By Laura Echevarria, National Right to Life Director of Communications and Press Secretary
Editor’s note. This appeared in the January digital edition of National Right to Life News. I trust that you are forwarding your favorite stories to your pro-life family and friends. Please send me any of your comments to email@example.com.
From American Heritage Dictionary
3. communications (used with a sing. or pl. verb)
a. The art and technique of using words effectively to impart information or ideas.
b. The field of study concerned with the transmission of information by various means, such as print or broadcasting.
c. Any of various professions involved with the transmission of information, such as advertising, broadcasting, or journalism.
Communications is a complex process but at its most basic it is simply presenting or transmitting information from a sender to a receiver. NRLC is busy educating the public with our message of love for both mother and unborn child which means we work with reporters from many and varied outlets.
Of course, it’s not simple. Filters, such as a writer’s bias, the editors who edit the story, or television/radio producers who only interview certain people or organizations—or maybe they only ask loaded questions—all can and do influence what ultimately gets sent out to the public.
The Communications Department here at National Right to Life focuses on communicating our pro-life message to people all across the United States and around the world. We are the sender and a worldwide audience is our receivers.
After forty+ years, we understand that it is foolish to place our spokespersons in situations where they can’t possibly express their opinion fully and without having a fair chance to make our argument without constant interference.
For example, what sense would it make to book a spokesperson on a show where the host is known for interrupting and talking over guests he or she may disagree with? Of course, we’re not talking about every overly talkative host who disagrees with us, but it does apply to a handful who are determined not to give us a fair shake.
For whatever reason or whatever motivation, newspaper articles do misrepresent our position on an issue or misrepresent the organization. This must be handled directly. For example, if a reporter characterizes National Right to Life as an organization that cares only about abortion, the role of the Communications Department is to help the reporter realize that NRLC, from its very origins, has vigorously fought again euthanasia.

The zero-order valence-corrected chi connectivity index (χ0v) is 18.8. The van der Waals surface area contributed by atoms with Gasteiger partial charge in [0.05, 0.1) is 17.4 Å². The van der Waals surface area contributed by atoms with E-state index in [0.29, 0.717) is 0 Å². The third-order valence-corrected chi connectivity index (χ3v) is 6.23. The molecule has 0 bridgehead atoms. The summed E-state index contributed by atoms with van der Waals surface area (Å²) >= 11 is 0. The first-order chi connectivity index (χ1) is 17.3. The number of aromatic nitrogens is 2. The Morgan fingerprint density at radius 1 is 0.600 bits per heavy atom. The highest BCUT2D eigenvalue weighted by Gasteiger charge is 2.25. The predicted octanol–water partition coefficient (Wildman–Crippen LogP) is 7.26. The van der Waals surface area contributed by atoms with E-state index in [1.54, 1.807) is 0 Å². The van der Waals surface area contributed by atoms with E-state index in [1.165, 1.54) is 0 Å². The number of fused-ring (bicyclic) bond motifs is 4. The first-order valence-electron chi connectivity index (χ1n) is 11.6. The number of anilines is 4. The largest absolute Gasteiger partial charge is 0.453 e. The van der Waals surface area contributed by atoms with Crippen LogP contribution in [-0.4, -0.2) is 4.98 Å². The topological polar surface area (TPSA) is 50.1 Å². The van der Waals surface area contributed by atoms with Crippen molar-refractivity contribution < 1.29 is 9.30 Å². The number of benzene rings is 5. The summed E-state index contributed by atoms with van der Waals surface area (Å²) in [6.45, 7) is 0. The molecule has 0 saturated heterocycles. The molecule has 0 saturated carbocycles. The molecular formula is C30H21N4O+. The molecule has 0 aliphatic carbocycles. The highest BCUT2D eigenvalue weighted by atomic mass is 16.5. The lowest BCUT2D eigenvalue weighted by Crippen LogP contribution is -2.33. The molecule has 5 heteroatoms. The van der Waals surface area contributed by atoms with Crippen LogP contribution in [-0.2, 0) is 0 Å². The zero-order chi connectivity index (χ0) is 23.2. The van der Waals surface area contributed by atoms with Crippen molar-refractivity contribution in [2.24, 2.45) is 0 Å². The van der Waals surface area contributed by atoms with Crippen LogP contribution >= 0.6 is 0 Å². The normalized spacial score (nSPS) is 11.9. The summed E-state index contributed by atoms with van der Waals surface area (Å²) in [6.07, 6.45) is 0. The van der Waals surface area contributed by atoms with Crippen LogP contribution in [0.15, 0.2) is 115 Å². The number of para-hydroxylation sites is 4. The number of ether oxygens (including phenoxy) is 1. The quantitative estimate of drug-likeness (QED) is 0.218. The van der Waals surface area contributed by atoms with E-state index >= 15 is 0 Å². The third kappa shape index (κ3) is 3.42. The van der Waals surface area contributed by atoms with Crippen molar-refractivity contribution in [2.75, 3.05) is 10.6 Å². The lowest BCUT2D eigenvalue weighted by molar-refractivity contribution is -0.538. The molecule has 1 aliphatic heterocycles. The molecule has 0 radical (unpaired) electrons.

Several years ago, we had a newspaper explicitly state that National Right to Life had only recently become involved in end-of-life issues. Communications staff patiently explained that this was not new terrain for us. The reporter and the editor, however, refused to believe us and demanded proof in order for us to get a correction.
That was easy to demonstrate. We simply made copies of some of the earliest NRL News articles from the 1970s (including the very first issue) that flatly demonstrated NRLC’s opposition to euthanasia. (Assisted suicide was not an issue in those days.) We sent copies of those articles to the editor and the reporter who’d written the story. About a week after the initial story ran, we received a correction, but it was astonishing to see how both reporter and the editor “knew” they knew our position on these issues better than we did!
Today’s communication world is vastly more complicated and much, much more fast-paced. NRLC utilizes every outlet, from traditional press releases to tweets on Twitter to Facebook posts, to name just three. In some ways, communication in today’s world is more direct than it was in the past but barriers and filters still exist.
With social media, there is no filter but individuals may block messages they disagree with. Press releases can go out to hundreds of reporters but only 15% may actually open the email. The challenge is always getting as much accurate information to as many people as we can with the least amount of interference.
Whether it be NRLC’s Communications Department or one of NRLC’s 3,000 state affiliates, it is vital to continue to send information to the press (and therefore, hopefully, to the public) promoting the right to life, explaining the humanity of the unborn child, and defending the elderly and those with disabilities who are often considered less “worthy” of life.
We—all pro-lifers—do so in the hope and expectation that when people are exposed to the truth, recognize it, and embrace it, it will hasten the day legal protection is returned to unborn children.